The Golden Eagle from Belmar reported a beautiful day with many sea bass limits plus ling today.

Bob Correll reported there were lots of small blues and hickory shad hitting jigs in Manasquan Inlet this morning. He then ran his Sea Vee out to Axel Carlsen Reef where he’d had a good pick of sea bass during has last trip, but found it to be dead. There was a mob of boats on Sea Girt Reef and few fish, though his wife Mary Agnes struggled with a big fish that turned to be a skate.

Capt. Arthur Stokes made an afternoon trip that produced sea bass and ling before a 40-45-pound striper hit a Tony Maja bunker spoon and was released off Allenhurst.

Good fishing weather is coming up with northwest winds at 10-15 knots plus gusts to 20 in the morning before calming to just 5-10 knots in the afternoon.

Hot canyon tuna trolling

The Canyon Runner from Point Pleasant has been off to a great start on their spring tuna trolling in Lindenkohl Canyon, as noted in the following message

109 Tuna in First Three Canyon Trips
Capt. Deane Lambros & Capt. Mike Zajac followed up their first trip of 39 tuna by going back out Monday to Tuesday with the Wallance Vicknar charter and found the bluefins right where they had left them. They went two out of three on bigeyes and had seven yellowfins. Out of 15 bluefins they kept a 60-incher and three around 30 pounds while releasing the rest.

The big trip so far this week was with another Canyon Runner Coaching and Fishing Report Member who was looking for a tutorial charter. Mike Bonnano and his crew didn’t have much time for lessons on gear, tackle, electronics etc. – as soon as they got on site – around the Toms Canyon – they had 4-5-6 fish on at a time.

The Golden Eagle from Belmar reported a decent sea bass trip today as some limits were taken before it got very windy. There is some room on afternoon weekend trips.

That 25 knot southwest wind should drop to 10-15 by morning along with possible showers.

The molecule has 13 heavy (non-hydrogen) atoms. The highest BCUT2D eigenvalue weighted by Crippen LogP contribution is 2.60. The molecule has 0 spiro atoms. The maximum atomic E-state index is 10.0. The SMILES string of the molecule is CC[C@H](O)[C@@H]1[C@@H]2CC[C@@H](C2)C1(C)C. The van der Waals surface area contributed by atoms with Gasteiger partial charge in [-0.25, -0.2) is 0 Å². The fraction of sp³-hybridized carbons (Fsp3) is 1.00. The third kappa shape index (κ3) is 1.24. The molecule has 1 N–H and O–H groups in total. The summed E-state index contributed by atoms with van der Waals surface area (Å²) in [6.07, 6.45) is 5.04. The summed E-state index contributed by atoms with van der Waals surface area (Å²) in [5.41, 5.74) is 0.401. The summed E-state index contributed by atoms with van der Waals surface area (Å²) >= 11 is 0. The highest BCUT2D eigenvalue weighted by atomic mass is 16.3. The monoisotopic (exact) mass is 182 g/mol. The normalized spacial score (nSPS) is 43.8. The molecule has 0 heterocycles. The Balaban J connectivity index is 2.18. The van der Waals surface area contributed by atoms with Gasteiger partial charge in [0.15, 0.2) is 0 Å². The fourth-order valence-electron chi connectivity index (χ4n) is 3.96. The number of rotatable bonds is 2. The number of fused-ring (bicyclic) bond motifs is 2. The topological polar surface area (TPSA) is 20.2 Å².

The Jamaica from Brielle reported a boat limit of sea bass yesterday along with some ling, a few whiting and couple of bluefish. That have reservations open for 7:30 a.m. Monday.

Fluke reports are still hard to come by from the Raritan Bay fleet. Capt. Stan Zagleski Jr. of Elaine B. II from Bahrs in Highlands notes that it’s been slow, with almost all the fluke being caught in very shallow waters that are the warmest.

Sea bass still a best bet

The beat goes on for boaters seeking sea bass.

The Golden Eagle from Belmar reported another very good day with limits around the boat plus some ling, fluke and whiting. Call them for reservations which are required.

On the other hand, there are still no reports coming in from the northern fluke party boat fleet.

Nick Honachefsky boated a 5-pound fluke while fishing in Manasquan Inlet on Jim Louro’s Vicky Lynn during yesterday morning’s fog. They also had two more keeper fluke plus 20 shorts — and added 3-pound blues on poppers.

The Seaside Park shops are reporting better surf fishing from there to IBSP.  Grumpy’s noted that one angler caught over 15 small blues. Mullet and bunker are best for them, but some are also hitting artificials. Small stripers are hitting clam, and a 16.5-pound black drum was reported. At this time last year, Grumpy’s weigh-in log was full of jumbo blues ,— but so far it’s been empty.